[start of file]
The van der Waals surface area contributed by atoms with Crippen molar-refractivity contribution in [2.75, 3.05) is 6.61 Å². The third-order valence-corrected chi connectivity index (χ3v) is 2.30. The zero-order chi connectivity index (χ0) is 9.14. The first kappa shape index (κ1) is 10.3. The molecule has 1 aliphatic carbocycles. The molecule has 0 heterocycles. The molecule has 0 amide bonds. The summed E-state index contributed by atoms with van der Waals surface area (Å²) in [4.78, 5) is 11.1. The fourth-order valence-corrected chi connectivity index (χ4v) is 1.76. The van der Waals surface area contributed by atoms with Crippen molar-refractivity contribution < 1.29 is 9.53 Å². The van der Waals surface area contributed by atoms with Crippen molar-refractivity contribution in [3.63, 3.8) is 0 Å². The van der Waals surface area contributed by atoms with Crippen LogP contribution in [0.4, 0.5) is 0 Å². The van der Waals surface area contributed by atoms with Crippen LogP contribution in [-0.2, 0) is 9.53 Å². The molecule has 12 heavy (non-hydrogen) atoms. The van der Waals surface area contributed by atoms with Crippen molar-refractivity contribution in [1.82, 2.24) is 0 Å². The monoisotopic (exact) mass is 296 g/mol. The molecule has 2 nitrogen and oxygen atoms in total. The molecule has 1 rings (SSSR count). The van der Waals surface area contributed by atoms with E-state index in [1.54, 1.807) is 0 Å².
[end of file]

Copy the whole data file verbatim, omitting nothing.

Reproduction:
The van der Waals surface area contributed by atoms with Crippen molar-refractivity contribution in [2.75, 3.05) is 6.61 Å². The third-order valence-corrected chi connectivity index (χ3v) is 2.30. The zero-order chi connectivity index (χ0) is 9.14. The first kappa shape index (κ1) is 10.3. The molecule has 1 aliphatic carbocycles. The molecule has 0 heterocycles. The molecule has 0 amide bonds. The summed E-state index contributed by atoms with van der Waals surface area (Å²) in [4.78, 5) is 11.1. The fourth-order valence-corrected chi connectivity index (χ4v) is 1.76. The van der Waals surface area contributed by atoms with Crippen molar-refractivity contribution < 1.29 is 9.53 Å². The van der Waals surface area contributed by atoms with Crippen molar-refractivity contribution in [3.63, 3.8) is 0 Å². The van der Waals surface area contributed by atoms with Crippen LogP contribution in [0.4, 0.5) is 0 Å². The van der Waals surface area contributed by atoms with Crippen LogP contribution in [-0.2, 0) is 9.53 Å². The molecule has 12 heavy (non-hydrogen) atoms. The van der Waals surface area contributed by atoms with Crippen molar-refractivity contribution in [1.82, 2.24) is 0 Å². The monoisotopic (exact) mass is 296 g/mol. The molecule has 2 nitrogen and oxygen atoms in total. The molecule has 1 rings (SSSR count). The van der Waals surface area contributed by atoms with E-state index in [1.54, 1.807) is 0 Å².